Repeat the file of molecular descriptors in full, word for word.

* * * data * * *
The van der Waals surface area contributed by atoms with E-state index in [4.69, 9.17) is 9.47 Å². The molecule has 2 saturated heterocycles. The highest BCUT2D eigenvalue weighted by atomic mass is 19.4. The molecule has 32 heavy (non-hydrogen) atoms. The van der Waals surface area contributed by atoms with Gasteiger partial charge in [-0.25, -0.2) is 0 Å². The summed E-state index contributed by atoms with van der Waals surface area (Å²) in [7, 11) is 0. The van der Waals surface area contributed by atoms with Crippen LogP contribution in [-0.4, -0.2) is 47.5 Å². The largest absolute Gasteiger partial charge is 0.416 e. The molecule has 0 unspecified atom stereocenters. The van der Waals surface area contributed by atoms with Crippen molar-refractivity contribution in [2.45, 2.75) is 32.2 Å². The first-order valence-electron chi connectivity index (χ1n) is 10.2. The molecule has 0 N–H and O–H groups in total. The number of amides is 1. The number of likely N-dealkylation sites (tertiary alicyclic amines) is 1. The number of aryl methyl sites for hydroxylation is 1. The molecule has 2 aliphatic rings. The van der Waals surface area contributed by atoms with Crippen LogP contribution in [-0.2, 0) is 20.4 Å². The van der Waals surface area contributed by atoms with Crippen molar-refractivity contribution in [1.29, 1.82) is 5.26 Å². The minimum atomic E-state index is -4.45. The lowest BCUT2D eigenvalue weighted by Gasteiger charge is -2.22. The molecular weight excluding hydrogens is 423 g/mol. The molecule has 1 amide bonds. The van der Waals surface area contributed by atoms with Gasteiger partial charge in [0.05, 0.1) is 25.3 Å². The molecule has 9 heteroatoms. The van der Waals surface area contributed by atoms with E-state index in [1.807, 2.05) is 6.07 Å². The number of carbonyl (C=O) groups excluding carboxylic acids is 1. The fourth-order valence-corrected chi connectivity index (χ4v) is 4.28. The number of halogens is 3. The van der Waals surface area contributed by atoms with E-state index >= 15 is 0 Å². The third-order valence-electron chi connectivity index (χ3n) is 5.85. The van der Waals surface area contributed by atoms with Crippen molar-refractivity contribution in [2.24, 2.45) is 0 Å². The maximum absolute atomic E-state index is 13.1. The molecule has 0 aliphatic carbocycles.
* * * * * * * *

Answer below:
The van der Waals surface area contributed by atoms with E-state index in [4.69, 9.17) is 9.47 Å². The molecule has 2 saturated heterocycles. The highest BCUT2D eigenvalue weighted by atomic mass is 19.4. The molecule has 32 heavy (non-hydrogen) atoms. The van der Waals surface area contributed by atoms with Gasteiger partial charge in [-0.25, -0.2) is 0 Å². The summed E-state index contributed by atoms with van der Waals surface area (Å²) in [7, 11) is 0. The van der Waals surface area contributed by atoms with Crippen LogP contribution in [-0.4, -0.2) is 47.5 Å². The largest absolute Gasteiger partial charge is 0.416 e. The molecule has 0 unspecified atom stereocenters. The van der Waals surface area contributed by atoms with Crippen molar-refractivity contribution in [2.45, 2.75) is 32.2 Å². The first-order valence-electron chi connectivity index (χ1n) is 10.2. The molecule has 0 N–H and O–H groups in total. The number of amides is 1. The number of likely N-dealkylation sites (tertiary alicyclic amines) is 1. The number of aryl methyl sites for hydroxylation is 1. The molecule has 2 aliphatic rings. The van der Waals surface area contributed by atoms with Crippen LogP contribution in [-0.2, 0) is 20.4 Å². The van der Waals surface area contributed by atoms with Crippen molar-refractivity contribution in [1.29, 1.82) is 5.26 Å². The minimum atomic E-state index is -4.45. The lowest BCUT2D eigenvalue weighted by Gasteiger charge is -2.22. The molecular weight excluding hydrogens is 423 g/mol. The molecule has 1 amide bonds. The van der Waals surface area contributed by atoms with Gasteiger partial charge in [0.05, 0.1) is 25.3 Å². The molecule has 9 heteroatoms. The van der Waals surface area contributed by atoms with E-state index in [1.807, 2.05) is 6.07 Å². The number of carbonyl (C=O) groups excluding carboxylic acids is 1. The fourth-order valence-corrected chi connectivity index (χ4v) is 4.28. The number of halogens is 3. The van der Waals surface area contributed by atoms with E-state index >= 15 is 0 Å². The third-order valence-electron chi connectivity index (χ3n) is 5.85. The van der Waals surface area contributed by atoms with Crippen molar-refractivity contribution in [2.24, 2.45) is 0 Å². The maximum absolute atomic E-state index is 13.1. The molecule has 0 aliphatic carbocycles.